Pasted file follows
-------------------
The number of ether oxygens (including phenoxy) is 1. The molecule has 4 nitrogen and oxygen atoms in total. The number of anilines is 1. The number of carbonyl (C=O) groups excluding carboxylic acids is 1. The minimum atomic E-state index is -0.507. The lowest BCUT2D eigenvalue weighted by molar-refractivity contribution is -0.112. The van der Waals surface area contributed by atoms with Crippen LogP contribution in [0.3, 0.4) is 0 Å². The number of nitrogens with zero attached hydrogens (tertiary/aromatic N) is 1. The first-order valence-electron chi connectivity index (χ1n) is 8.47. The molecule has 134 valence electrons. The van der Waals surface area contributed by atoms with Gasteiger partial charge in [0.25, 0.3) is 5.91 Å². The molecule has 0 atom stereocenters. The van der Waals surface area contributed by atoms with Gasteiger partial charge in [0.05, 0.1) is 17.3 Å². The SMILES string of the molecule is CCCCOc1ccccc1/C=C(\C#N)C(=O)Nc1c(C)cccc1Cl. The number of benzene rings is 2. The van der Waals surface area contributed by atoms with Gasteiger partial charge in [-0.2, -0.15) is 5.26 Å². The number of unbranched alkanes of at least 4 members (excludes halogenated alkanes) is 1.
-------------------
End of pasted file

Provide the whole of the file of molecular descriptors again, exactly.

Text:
The number of ether oxygens (including phenoxy) is 1. The molecule has 4 nitrogen and oxygen atoms in total. The number of anilines is 1. The number of carbonyl (C=O) groups excluding carboxylic acids is 1. The minimum atomic E-state index is -0.507. The lowest BCUT2D eigenvalue weighted by molar-refractivity contribution is -0.112. The van der Waals surface area contributed by atoms with Crippen LogP contribution in [0.3, 0.4) is 0 Å². The number of nitrogens with zero attached hydrogens (tertiary/aromatic N) is 1. The first-order valence-electron chi connectivity index (χ1n) is 8.47. The molecule has 134 valence electrons. The van der Waals surface area contributed by atoms with Gasteiger partial charge in [0.25, 0.3) is 5.91 Å². The molecule has 0 atom stereocenters. The van der Waals surface area contributed by atoms with Gasteiger partial charge in [0.05, 0.1) is 17.3 Å². The SMILES string of the molecule is CCCCOc1ccccc1/C=C(\C#N)C(=O)Nc1c(C)cccc1Cl. The number of benzene rings is 2. The van der Waals surface area contributed by atoms with Gasteiger partial charge in [-0.2, -0.15) is 5.26 Å². The number of unbranched alkanes of at least 4 members (excludes halogenated alkanes) is 1.